Will China’s coal imports from Australia rise post lifting of ‘unofficial’ ban?

In a significant development, Chinese authorities have allowed all domestic companies to import Australian coal, thereby putting an end to ‘informal’ trade restrictions imposed in late 2020. Ports and customs offices have been told to allow Australian coal cargoes.

Earlier this year, the authorities had given four State-owned companies permission to resume purchases of Australian coal. Of the four, State-owned Baowu Group was the lone steel producer, while the rest were power companies.

It is believed that more than 1 million tonnes (mnt) of Australian coal cargoes are set for Chinese shores in March. Due to the rise in global coal prices after Russia’s invasion of Ukraine, the price difference between China’s domestic coal and Australian coal had substantially decreased. As a result, the withdrawal of the ‘unofficial’ ban on Australian coal will bring marginal economic benefit to China.

Imports from Australia

CoalMint data reveal that China’s imports of non-coking coal from Australia, mainly high-energy coal, decreased by about 90% in 2021 from 2020. China’s imports fell to 5.5 mnt from over 42 mnt in the previous year. Imports were recorded at zero in 2022.

As regards coking coal, China’s imports from Australia declined sharply by over 80% y-o-y in 2021 to just about 6 mnt compared with more than 35 mnt in 2020.

However, volumes are sure to surge after China’s move to resume imports. The decision to resume coal imports from Australia is partly driven by the need to tame domestic coal prices amid global volatility.

But China’s coal imports from Mongolia and Russia increased significantly on-year in 2022, as Covid restrictions were slowly eased along the China-Mongolia border allowing for free vehicular movement, as well as cheap Russian coal offers amid global energy inflation.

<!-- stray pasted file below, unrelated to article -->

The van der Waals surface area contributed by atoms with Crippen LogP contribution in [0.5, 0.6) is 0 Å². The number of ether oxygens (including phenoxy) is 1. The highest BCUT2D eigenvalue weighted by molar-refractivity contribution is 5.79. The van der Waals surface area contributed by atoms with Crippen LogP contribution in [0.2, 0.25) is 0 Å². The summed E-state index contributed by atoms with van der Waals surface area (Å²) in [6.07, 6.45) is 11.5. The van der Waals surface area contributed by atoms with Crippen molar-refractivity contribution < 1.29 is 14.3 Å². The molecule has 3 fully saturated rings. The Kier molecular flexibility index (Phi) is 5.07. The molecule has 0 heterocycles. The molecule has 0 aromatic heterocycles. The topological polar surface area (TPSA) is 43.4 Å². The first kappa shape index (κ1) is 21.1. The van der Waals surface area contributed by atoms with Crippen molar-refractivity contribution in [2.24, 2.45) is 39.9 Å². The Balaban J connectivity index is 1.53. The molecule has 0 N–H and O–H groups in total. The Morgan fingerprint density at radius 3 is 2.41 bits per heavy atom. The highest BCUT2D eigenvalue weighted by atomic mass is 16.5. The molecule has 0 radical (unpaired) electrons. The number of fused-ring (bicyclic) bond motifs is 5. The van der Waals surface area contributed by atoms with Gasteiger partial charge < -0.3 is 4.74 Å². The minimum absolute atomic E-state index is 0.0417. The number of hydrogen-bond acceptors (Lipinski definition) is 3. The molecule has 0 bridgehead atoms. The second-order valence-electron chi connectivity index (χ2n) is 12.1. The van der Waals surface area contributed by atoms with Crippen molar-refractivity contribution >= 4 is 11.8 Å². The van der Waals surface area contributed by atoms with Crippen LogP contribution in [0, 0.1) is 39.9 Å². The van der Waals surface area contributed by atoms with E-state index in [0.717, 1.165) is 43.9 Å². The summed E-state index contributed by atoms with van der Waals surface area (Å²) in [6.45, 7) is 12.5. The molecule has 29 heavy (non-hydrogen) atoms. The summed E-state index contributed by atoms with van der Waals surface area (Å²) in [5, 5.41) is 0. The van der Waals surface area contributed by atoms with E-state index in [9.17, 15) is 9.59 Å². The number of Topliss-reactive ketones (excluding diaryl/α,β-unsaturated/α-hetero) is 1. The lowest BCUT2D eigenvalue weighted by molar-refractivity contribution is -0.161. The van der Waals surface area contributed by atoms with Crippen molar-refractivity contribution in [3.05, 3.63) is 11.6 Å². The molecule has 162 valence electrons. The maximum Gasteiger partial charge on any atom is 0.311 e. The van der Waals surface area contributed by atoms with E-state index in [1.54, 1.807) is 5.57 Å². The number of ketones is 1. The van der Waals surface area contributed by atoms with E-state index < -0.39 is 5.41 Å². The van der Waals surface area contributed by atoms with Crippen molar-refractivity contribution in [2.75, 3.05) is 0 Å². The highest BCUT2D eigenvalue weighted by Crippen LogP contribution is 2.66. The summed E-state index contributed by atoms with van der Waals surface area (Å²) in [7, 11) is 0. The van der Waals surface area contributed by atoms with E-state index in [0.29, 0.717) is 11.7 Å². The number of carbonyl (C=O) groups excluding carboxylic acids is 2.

Impact on coking coal market 

Sources believe that with the full reopening of Australian coals into China, the increase in supply of seaborne imported material will exert some downward pressure on the coking coal market. China’s domestic raw coal production in Jan-Feb’23 also increased by around 6% y-o-y to 735 mnt, as per NBS data.

In fact, coking coal and coke futures on China’s Dalian Commodity Exchange (DCE) edged down after news came in of permission being granted to all Chinese companies to resume Australian coal purchases. FOB Australian prices of premium low-volatile coking coal are still higher than CFR China prices by around $6-10/t. In the CFR China market, prices inched lower on weaker sentiments, with the DCE futures market observing May coking coal and coke contracts dropping by 4.53% and 3.04% yesterday.


Domestic met coal production in China is set to face hurdles going forward as environmental restrictions push authorities to clamp down on mining activities in coal-rich provinces. At the same time, high steel industry capacity utilisation at times may drive met coke imports from SE Asian countries with surplus capacities.

Demand for Australian high-energy Newcastle coal may remain rangebound in the near term even though new domestic coal mining capacity is approved.

In the short term, however, Australian premium low-volatile hard coking coal may continue to attract buying interest, despite competitive offers from Russia, even as uncertainties persist over pricing and logistics from Mongolia.

CoalMint’s 2nd Asia Coal Outlook & Trade Summit

China’s coking coal imports increased by over 15% on the year in 2022. Will imports increase in 2023, too, with the resumption in inflow of Australian cargoes? Would Chinese buyers have appetite for Australian thermal coal given other low-priced alternatives?

Follow the discussion at CoalMint’s 2nd Asia Coal Outlook & Trade Summit to be held at the Grand Hyatt Erawan, Bangkok, Thailand on 24-25 April, 2023, where Mr. Jiyuan Wang, Marketing Manager, Shaangu Group from China, will share his insights.